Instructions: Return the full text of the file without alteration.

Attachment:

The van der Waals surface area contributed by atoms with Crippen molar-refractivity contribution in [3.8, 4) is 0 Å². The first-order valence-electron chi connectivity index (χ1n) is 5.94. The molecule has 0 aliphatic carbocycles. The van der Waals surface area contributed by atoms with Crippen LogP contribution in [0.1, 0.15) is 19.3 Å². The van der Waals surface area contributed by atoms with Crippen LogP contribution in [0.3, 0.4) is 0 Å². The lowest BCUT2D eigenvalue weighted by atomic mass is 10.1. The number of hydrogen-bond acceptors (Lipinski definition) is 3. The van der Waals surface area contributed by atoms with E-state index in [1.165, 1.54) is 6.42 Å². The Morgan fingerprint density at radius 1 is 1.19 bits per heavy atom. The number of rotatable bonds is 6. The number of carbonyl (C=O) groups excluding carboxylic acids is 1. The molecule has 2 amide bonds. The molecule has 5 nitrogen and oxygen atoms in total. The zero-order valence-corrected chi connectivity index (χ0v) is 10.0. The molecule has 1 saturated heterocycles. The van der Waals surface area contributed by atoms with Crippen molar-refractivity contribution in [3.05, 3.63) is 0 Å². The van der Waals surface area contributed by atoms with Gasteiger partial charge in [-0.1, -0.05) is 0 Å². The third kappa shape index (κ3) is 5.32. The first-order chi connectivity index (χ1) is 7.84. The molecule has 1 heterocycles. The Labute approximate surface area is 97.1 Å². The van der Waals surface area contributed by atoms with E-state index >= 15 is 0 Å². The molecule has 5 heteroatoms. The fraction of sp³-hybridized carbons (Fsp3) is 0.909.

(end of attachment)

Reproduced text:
The van der Waals surface area contributed by atoms with Crippen molar-refractivity contribution in [3.8, 4) is 0 Å². The first-order valence-electron chi connectivity index (χ1n) is 5.94. The molecule has 0 aliphatic carbocycles. The van der Waals surface area contributed by atoms with Crippen LogP contribution in [0.1, 0.15) is 19.3 Å². The van der Waals surface area contributed by atoms with Crippen LogP contribution in [0.3, 0.4) is 0 Å². The lowest BCUT2D eigenvalue weighted by atomic mass is 10.1. The number of hydrogen-bond acceptors (Lipinski definition) is 3. The van der Waals surface area contributed by atoms with E-state index in [1.165, 1.54) is 6.42 Å². The Morgan fingerprint density at radius 1 is 1.19 bits per heavy atom. The number of rotatable bonds is 6. The number of carbonyl (C=O) groups excluding carboxylic acids is 1. The molecule has 2 amide bonds. The molecule has 5 nitrogen and oxygen atoms in total. The zero-order valence-corrected chi connectivity index (χ0v) is 10.0. The molecule has 1 saturated heterocycles. The van der Waals surface area contributed by atoms with Crippen molar-refractivity contribution in [3.05, 3.63) is 0 Å². The van der Waals surface area contributed by atoms with Gasteiger partial charge in [-0.1, -0.05) is 0 Å². The third kappa shape index (κ3) is 5.32. The first-order chi connectivity index (χ1) is 7.84. The molecule has 1 heterocycles. The Labute approximate surface area is 97.1 Å². The van der Waals surface area contributed by atoms with E-state index >= 15 is 0 Å². The molecule has 5 heteroatoms. The fraction of sp³-hybridized carbons (Fsp3) is 0.909.